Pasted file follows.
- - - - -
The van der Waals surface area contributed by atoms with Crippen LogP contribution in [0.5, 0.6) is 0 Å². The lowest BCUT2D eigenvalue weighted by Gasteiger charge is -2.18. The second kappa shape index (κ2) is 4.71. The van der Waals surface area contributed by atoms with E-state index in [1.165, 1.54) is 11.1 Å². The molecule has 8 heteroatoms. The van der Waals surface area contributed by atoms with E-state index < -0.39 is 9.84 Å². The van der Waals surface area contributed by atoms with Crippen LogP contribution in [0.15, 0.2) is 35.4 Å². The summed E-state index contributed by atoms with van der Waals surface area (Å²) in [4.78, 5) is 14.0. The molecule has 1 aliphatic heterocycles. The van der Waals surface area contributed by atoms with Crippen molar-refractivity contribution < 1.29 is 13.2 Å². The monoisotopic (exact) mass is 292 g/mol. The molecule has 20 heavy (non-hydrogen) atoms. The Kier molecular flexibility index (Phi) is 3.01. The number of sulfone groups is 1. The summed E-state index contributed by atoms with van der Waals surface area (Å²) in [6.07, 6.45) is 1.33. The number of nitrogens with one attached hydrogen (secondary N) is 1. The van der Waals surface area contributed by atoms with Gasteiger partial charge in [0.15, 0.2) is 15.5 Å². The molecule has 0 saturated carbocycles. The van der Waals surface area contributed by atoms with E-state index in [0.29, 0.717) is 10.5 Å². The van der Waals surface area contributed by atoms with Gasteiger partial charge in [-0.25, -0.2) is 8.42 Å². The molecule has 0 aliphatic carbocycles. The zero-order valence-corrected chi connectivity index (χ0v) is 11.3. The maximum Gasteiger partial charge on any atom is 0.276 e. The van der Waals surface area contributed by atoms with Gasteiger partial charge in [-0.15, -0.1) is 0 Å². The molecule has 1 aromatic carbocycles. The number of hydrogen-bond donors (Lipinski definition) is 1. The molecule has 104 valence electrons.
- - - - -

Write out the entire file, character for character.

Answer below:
The van der Waals surface area contributed by atoms with Crippen LogP contribution in [0.5, 0.6) is 0 Å². The lowest BCUT2D eigenvalue weighted by Gasteiger charge is -2.18. The second kappa shape index (κ2) is 4.71. The van der Waals surface area contributed by atoms with E-state index in [1.165, 1.54) is 11.1 Å². The molecule has 8 heteroatoms. The van der Waals surface area contributed by atoms with E-state index < -0.39 is 9.84 Å². The van der Waals surface area contributed by atoms with Crippen LogP contribution in [0.15, 0.2) is 35.4 Å². The summed E-state index contributed by atoms with van der Waals surface area (Å²) in [4.78, 5) is 14.0. The molecule has 1 aliphatic heterocycles. The van der Waals surface area contributed by atoms with Crippen molar-refractivity contribution < 1.29 is 13.2 Å². The monoisotopic (exact) mass is 292 g/mol. The molecule has 20 heavy (non-hydrogen) atoms. The Kier molecular flexibility index (Phi) is 3.01. The number of sulfone groups is 1. The summed E-state index contributed by atoms with van der Waals surface area (Å²) in [6.07, 6.45) is 1.33. The number of nitrogens with one attached hydrogen (secondary N) is 1. The van der Waals surface area contributed by atoms with Gasteiger partial charge in [0.15, 0.2) is 15.5 Å². The molecule has 0 saturated carbocycles. The van der Waals surface area contributed by atoms with E-state index in [0.29, 0.717) is 10.5 Å². The van der Waals surface area contributed by atoms with Gasteiger partial charge in [-0.25, -0.2) is 8.42 Å². The molecule has 0 aliphatic carbocycles. The zero-order valence-corrected chi connectivity index (χ0v) is 11.3. The maximum Gasteiger partial charge on any atom is 0.276 e. The van der Waals surface area contributed by atoms with Gasteiger partial charge in [-0.15, -0.1) is 0 Å². The molecule has 1 aromatic carbocycles. The number of hydrogen-bond donors (Lipinski definition) is 1. The molecule has 104 valence electrons.